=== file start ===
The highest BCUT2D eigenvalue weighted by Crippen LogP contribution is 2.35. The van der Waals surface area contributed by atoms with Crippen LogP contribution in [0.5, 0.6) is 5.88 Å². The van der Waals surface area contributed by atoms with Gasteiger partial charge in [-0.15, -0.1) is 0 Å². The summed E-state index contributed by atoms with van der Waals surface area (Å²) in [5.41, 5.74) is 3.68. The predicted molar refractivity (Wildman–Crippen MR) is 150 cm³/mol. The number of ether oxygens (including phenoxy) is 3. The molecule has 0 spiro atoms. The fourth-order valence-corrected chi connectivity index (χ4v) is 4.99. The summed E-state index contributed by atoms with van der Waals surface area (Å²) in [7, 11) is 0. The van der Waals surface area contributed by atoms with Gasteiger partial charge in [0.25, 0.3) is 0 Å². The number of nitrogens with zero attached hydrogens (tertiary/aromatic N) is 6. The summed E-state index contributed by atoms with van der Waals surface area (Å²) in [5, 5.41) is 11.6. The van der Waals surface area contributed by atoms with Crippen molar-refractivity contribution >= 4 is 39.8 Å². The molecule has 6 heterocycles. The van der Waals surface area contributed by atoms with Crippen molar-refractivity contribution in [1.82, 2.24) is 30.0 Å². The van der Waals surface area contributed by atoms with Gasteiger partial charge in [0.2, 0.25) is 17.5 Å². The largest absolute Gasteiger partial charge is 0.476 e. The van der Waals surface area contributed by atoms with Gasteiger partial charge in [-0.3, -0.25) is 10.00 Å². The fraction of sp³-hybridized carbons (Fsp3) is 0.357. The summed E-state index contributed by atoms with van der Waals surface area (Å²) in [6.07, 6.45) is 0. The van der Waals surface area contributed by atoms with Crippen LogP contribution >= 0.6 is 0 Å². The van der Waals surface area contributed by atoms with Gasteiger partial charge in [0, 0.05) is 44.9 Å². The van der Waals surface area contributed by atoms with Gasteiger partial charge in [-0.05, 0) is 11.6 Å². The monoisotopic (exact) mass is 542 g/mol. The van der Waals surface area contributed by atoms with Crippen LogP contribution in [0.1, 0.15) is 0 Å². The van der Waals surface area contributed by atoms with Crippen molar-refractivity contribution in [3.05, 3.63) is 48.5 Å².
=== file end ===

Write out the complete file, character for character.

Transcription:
The highest BCUT2D eigenvalue weighted by Crippen LogP contribution is 2.35. The van der Waals surface area contributed by atoms with Crippen LogP contribution in [0.5, 0.6) is 5.88 Å². The van der Waals surface area contributed by atoms with Gasteiger partial charge in [-0.15, -0.1) is 0 Å². The summed E-state index contributed by atoms with van der Waals surface area (Å²) in [5.41, 5.74) is 3.68. The predicted molar refractivity (Wildman–Crippen MR) is 150 cm³/mol. The number of ether oxygens (including phenoxy) is 3. The molecule has 0 spiro atoms. The fourth-order valence-corrected chi connectivity index (χ4v) is 4.99. The summed E-state index contributed by atoms with van der Waals surface area (Å²) in [7, 11) is 0. The van der Waals surface area contributed by atoms with Gasteiger partial charge in [0.25, 0.3) is 0 Å². The number of nitrogens with zero attached hydrogens (tertiary/aromatic N) is 6. The summed E-state index contributed by atoms with van der Waals surface area (Å²) in [5, 5.41) is 11.6. The van der Waals surface area contributed by atoms with Crippen molar-refractivity contribution >= 4 is 39.8 Å². The molecule has 6 heterocycles. The van der Waals surface area contributed by atoms with Crippen molar-refractivity contribution in [1.82, 2.24) is 30.0 Å². The van der Waals surface area contributed by atoms with Gasteiger partial charge in [0.2, 0.25) is 17.5 Å². The largest absolute Gasteiger partial charge is 0.476 e. The van der Waals surface area contributed by atoms with Gasteiger partial charge in [-0.3, -0.25) is 10.00 Å². The fraction of sp³-hybridized carbons (Fsp3) is 0.357. The summed E-state index contributed by atoms with van der Waals surface area (Å²) in [6.07, 6.45) is 0. The van der Waals surface area contributed by atoms with Crippen LogP contribution >= 0.6 is 0 Å². The van der Waals surface area contributed by atoms with Gasteiger partial charge in [0, 0.05) is 44.9 Å². The van der Waals surface area contributed by atoms with Gasteiger partial charge in [-0.05, 0) is 11.6 Å². The monoisotopic (exact) mass is 542 g/mol. The van der Waals surface area contributed by atoms with Crippen LogP contribution in [0.1, 0.15) is 0 Å². The van der Waals surface area contributed by atoms with Crippen molar-refractivity contribution in [3.05, 3.63) is 48.5 Å².